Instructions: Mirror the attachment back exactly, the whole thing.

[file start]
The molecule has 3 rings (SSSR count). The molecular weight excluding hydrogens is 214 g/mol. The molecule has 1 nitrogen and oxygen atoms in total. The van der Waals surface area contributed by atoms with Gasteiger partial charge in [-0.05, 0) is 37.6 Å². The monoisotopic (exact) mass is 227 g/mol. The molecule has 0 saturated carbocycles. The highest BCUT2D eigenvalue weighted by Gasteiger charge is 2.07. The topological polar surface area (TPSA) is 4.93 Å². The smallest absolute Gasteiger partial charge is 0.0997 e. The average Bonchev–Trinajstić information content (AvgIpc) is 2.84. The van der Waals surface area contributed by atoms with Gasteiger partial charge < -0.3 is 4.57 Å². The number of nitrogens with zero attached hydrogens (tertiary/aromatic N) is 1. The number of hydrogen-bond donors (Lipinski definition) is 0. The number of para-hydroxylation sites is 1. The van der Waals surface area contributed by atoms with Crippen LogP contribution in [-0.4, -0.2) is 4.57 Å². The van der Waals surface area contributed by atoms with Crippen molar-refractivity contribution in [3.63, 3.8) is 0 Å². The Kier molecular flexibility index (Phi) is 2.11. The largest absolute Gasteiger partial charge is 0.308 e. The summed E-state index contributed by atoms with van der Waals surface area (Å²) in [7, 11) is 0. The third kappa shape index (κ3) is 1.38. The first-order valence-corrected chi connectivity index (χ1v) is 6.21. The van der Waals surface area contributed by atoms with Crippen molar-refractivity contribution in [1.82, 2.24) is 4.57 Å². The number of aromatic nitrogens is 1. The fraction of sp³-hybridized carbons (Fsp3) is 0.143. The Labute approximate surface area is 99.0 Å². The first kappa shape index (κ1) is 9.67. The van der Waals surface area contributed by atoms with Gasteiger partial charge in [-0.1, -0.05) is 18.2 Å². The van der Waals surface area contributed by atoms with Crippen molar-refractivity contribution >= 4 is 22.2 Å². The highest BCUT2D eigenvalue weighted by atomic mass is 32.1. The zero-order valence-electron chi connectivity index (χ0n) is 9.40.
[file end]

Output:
The molecule has 3 rings (SSSR count). The molecular weight excluding hydrogens is 214 g/mol. The molecule has 1 nitrogen and oxygen atoms in total. The van der Waals surface area contributed by atoms with Gasteiger partial charge in [-0.05, 0) is 37.6 Å². The monoisotopic (exact) mass is 227 g/mol. The molecule has 0 saturated carbocycles. The highest BCUT2D eigenvalue weighted by Gasteiger charge is 2.07. The topological polar surface area (TPSA) is 4.93 Å². The smallest absolute Gasteiger partial charge is 0.0997 e. The average Bonchev–Trinajstić information content (AvgIpc) is 2.84. The van der Waals surface area contributed by atoms with Gasteiger partial charge < -0.3 is 4.57 Å². The number of nitrogens with zero attached hydrogens (tertiary/aromatic N) is 1. The number of hydrogen-bond donors (Lipinski definition) is 0. The number of para-hydroxylation sites is 1. The van der Waals surface area contributed by atoms with Crippen LogP contribution in [-0.4, -0.2) is 4.57 Å². The van der Waals surface area contributed by atoms with Crippen molar-refractivity contribution in [3.63, 3.8) is 0 Å². The Kier molecular flexibility index (Phi) is 2.11. The largest absolute Gasteiger partial charge is 0.308 e. The summed E-state index contributed by atoms with van der Waals surface area (Å²) in [7, 11) is 0. The third kappa shape index (κ3) is 1.38. The first-order valence-corrected chi connectivity index (χ1v) is 6.21. The van der Waals surface area contributed by atoms with Crippen molar-refractivity contribution in [1.82, 2.24) is 4.57 Å². The number of aromatic nitrogens is 1. The fraction of sp³-hybridized carbons (Fsp3) is 0.143. The Labute approximate surface area is 99.0 Å². The first kappa shape index (κ1) is 9.67. The van der Waals surface area contributed by atoms with Gasteiger partial charge in [-0.1, -0.05) is 18.2 Å². The van der Waals surface area contributed by atoms with Crippen molar-refractivity contribution >= 4 is 22.2 Å². The highest BCUT2D eigenvalue weighted by atomic mass is 32.1. The zero-order valence-electron chi connectivity index (χ0n) is 9.40.